As at 30 June 2019, the department provided Centrelink and Medicare program services from 339 Service Centres across the country. Almost two‑thirds of these Service Centres offer the full range of face‑to‑face Centrelink and Medicare services, as well as supported digital services, from a single physical location. These Service Centres make it easier and more convenient for customers to transact their business with the government.
The sustainable, accessible and fit‑for‑purpose network of Service Centres reduces the costs and duplication of service delivery. As a result, the department has more scope and capacity to provide targeted assistance to customers who require more intensive support due to their complex circumstances.
As at 30 June 2019, on average over 66,000 customers visited Service Centres each day to access face-to-face or supported services. The social security and welfare average wait time in Service Centres for 2018–19 was 15 minutes and 10 seconds against a target of 15 minutes.
Financial Information Service turns 30
In 2019, the department’s Financial Information Service (FIS) marks its 30th anniversary. Since 1989, the FIS has provided free, independent financial information to millions of Australians.
FIS officers talk to communities, present seminars and work with individuals over the phone and face to face. They help people through the big changes in their lives, like starting work or a family, retrenchment, preparing for retirement or entering aged care.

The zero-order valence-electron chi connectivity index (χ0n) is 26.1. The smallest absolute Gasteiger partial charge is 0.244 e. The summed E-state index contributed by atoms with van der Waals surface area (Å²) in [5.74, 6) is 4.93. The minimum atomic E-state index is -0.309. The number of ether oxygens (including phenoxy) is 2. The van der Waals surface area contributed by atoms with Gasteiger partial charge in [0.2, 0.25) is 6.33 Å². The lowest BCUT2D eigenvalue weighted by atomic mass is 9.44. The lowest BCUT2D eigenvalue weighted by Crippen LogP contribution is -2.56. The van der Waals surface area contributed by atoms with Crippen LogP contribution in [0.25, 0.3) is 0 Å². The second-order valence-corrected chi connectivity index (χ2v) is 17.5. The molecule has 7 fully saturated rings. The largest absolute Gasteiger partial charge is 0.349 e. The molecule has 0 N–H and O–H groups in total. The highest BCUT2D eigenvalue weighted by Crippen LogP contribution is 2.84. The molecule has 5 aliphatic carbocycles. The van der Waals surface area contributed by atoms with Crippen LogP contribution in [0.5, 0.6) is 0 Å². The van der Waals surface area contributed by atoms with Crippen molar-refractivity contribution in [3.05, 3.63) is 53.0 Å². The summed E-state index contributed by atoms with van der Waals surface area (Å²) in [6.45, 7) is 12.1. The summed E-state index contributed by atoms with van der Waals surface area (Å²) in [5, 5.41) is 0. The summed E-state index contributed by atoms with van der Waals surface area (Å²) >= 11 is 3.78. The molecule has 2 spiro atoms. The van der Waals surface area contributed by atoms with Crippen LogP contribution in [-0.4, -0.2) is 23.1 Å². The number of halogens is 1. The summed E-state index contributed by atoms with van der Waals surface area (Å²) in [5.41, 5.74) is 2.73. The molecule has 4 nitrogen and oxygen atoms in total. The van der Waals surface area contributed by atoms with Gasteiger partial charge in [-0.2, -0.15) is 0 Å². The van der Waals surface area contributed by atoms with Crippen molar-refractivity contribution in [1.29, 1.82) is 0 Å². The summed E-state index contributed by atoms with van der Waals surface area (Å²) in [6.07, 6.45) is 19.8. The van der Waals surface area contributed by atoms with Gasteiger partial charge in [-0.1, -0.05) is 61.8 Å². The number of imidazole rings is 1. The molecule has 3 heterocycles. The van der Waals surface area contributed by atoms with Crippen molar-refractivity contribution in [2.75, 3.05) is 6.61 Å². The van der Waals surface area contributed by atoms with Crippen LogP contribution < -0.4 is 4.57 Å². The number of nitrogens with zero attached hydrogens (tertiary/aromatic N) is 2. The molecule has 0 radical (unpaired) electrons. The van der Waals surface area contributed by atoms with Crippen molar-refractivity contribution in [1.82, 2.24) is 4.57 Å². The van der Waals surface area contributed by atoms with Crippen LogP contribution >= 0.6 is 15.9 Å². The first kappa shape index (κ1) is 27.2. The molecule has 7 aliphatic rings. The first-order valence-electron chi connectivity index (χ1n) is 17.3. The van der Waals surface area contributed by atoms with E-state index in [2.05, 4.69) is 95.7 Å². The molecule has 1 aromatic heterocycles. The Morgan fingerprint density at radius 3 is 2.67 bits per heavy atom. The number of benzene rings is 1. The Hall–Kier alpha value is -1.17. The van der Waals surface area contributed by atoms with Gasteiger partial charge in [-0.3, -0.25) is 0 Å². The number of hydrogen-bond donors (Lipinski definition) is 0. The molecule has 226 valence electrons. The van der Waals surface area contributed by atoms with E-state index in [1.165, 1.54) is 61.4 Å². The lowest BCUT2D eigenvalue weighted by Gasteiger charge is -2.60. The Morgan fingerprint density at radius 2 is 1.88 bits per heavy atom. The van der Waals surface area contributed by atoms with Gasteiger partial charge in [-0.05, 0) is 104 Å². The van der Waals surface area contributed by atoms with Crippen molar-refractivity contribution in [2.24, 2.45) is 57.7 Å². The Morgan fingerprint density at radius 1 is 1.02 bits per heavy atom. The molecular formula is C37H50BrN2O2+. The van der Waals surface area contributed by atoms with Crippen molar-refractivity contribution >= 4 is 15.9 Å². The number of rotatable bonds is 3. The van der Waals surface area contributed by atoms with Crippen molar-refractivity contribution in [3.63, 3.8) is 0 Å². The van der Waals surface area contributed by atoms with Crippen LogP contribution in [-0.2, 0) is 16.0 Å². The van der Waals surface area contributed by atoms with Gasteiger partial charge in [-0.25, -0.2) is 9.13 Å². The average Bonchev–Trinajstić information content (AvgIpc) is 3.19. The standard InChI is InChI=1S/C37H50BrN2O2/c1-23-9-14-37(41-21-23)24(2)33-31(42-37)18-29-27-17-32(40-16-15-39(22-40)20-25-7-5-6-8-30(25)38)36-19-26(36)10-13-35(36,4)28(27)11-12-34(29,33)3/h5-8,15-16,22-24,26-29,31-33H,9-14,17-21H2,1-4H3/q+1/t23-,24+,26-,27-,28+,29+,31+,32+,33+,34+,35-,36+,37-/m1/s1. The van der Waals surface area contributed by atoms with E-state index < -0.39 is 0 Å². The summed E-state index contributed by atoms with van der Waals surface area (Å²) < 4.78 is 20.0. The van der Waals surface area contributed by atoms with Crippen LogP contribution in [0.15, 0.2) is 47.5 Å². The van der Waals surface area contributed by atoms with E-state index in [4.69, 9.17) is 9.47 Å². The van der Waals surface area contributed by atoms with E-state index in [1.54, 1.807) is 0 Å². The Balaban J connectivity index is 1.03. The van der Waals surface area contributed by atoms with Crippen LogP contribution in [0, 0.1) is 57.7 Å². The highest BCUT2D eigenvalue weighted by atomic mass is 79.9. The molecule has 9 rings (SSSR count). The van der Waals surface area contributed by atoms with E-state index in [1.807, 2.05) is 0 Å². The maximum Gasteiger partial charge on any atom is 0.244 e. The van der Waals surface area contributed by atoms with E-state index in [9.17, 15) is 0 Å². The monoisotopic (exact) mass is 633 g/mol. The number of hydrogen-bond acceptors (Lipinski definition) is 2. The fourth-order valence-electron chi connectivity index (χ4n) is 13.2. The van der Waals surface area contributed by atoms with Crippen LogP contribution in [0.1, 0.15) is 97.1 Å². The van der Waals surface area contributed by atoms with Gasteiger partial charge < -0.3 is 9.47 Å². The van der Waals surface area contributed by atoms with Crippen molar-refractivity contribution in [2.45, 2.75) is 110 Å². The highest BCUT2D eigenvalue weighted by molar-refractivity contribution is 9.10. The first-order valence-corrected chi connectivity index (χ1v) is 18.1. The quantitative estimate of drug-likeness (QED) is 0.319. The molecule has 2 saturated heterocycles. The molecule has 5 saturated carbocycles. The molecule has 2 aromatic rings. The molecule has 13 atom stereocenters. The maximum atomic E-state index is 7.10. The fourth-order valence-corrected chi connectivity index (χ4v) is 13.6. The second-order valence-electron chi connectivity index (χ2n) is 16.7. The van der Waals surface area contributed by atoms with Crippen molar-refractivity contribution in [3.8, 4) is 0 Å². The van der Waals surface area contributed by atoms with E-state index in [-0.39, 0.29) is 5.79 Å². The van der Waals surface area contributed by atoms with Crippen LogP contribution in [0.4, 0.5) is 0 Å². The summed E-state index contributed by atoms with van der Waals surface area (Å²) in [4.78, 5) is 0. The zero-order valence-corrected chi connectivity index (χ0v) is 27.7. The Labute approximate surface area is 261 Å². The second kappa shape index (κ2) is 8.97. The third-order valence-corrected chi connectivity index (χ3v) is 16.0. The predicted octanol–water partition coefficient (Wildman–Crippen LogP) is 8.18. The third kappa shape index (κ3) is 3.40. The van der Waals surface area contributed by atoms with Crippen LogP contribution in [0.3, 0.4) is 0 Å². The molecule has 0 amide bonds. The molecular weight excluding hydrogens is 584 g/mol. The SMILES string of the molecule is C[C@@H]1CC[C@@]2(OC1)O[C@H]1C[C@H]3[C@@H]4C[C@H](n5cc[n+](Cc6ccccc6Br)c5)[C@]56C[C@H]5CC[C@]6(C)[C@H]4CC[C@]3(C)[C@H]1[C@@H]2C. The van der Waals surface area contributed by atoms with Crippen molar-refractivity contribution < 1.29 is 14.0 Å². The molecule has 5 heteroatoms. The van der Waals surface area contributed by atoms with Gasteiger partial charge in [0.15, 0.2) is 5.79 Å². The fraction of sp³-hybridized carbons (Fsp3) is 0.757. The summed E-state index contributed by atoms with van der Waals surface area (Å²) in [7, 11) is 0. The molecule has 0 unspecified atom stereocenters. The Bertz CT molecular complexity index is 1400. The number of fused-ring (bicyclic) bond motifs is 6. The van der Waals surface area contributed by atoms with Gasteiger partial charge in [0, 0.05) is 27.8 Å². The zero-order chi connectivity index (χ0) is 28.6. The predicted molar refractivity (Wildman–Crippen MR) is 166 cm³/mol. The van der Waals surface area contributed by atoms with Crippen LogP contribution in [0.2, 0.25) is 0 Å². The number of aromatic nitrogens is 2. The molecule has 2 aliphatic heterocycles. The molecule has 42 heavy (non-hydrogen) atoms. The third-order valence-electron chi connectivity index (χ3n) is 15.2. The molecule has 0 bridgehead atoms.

In 2018–19, FIS officers helped over 200,000 people, including farmers in Dubbo, non-English-speaking senior citizens in Brunswick, and remote communities in Northern Australia. They were on Norfolk Island when Australian Government services were rolled out there. They partnered with the Big Super Day Out to help remote communities in South Australia, the Northern Territory and Queensland find millions of dollars in lost superannuation.
Our new FIS Servicing Strategy will make sure the FIS can continue to meet the financial information needs of Australians, helping financially vulnerable people to get the information they need to become self-sufficient.
Mobile Service Centres
The department has two Mobile Service Centres: Golden Wattle and Desert Rose. Our Mobile Service Centres travel to rural and regional communities to ensure that those communities have access to the same range of services that are available at any other Service Centre in Australia.
In 2018‑19, the Mobile Service Centres:
visited 410 towns—306 of which were greater than 50 kilometres from a Service Centre
helped 10,266 people
spent 13 days in 7 flood affected communities of Northern Queensland helping over 500 people.
Agents and Access Points
Agents and Access Points help people in rural, regional and remote areas to access Centrelink, Medicare and other government services.
Access Points provide free self service facilities for customers to conduct their business with the department. Customers can access internet‑enabled computers, upload documents (for scanning to customer records), and use customer Wi‑Fi, printers, phones and fax machines. In addition to the facilities available at an Access Point, Agents provide a face‑to‑face information service, respond to customer queries with a specific focus on online servicing, and provide a lodgement service for departmental claim forms and documentation. At 30 June 2019, the department had 351 Agents and 240 Access Points throughout regional, rural and remote Australia.